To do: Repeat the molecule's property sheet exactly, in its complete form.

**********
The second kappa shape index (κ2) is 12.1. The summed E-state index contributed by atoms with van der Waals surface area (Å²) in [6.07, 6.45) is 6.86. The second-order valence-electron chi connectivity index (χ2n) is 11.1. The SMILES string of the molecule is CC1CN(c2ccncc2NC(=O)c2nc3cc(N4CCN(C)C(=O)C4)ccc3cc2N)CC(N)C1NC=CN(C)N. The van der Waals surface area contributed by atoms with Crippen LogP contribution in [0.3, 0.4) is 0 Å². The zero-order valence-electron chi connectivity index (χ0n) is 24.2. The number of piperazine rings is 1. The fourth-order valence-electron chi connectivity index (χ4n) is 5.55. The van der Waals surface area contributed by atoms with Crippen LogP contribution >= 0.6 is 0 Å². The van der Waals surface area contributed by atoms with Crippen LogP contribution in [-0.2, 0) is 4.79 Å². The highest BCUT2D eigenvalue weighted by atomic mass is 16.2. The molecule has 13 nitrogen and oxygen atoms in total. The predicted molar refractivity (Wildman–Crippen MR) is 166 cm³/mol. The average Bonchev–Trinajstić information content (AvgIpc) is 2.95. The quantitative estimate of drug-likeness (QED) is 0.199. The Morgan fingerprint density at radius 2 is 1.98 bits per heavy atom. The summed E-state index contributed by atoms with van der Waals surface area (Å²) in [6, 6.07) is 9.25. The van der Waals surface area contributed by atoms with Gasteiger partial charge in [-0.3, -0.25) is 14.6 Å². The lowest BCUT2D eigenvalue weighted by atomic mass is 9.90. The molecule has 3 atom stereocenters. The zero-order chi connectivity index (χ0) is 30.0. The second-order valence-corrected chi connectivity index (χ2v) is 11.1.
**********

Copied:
The second kappa shape index (κ2) is 12.1. The summed E-state index contributed by atoms with van der Waals surface area (Å²) in [6.07, 6.45) is 6.86. The second-order valence-electron chi connectivity index (χ2n) is 11.1. The SMILES string of the molecule is CC1CN(c2ccncc2NC(=O)c2nc3cc(N4CCN(C)C(=O)C4)ccc3cc2N)CC(N)C1NC=CN(C)N. The van der Waals surface area contributed by atoms with Crippen LogP contribution in [0.3, 0.4) is 0 Å². The zero-order valence-electron chi connectivity index (χ0n) is 24.2. The number of piperazine rings is 1. The fourth-order valence-electron chi connectivity index (χ4n) is 5.55. The van der Waals surface area contributed by atoms with Crippen LogP contribution >= 0.6 is 0 Å². The van der Waals surface area contributed by atoms with Crippen LogP contribution in [-0.2, 0) is 4.79 Å². The highest BCUT2D eigenvalue weighted by atomic mass is 16.2. The molecule has 13 nitrogen and oxygen atoms in total. The predicted molar refractivity (Wildman–Crippen MR) is 166 cm³/mol. The average Bonchev–Trinajstić information content (AvgIpc) is 2.95. The quantitative estimate of drug-likeness (QED) is 0.199. The Morgan fingerprint density at radius 2 is 1.98 bits per heavy atom. The summed E-state index contributed by atoms with van der Waals surface area (Å²) in [6, 6.07) is 9.25. The van der Waals surface area contributed by atoms with Gasteiger partial charge in [-0.3, -0.25) is 14.6 Å². The lowest BCUT2D eigenvalue weighted by atomic mass is 9.90. The molecule has 3 atom stereocenters. The zero-order chi connectivity index (χ0) is 30.0. The second-order valence-corrected chi connectivity index (χ2v) is 11.1.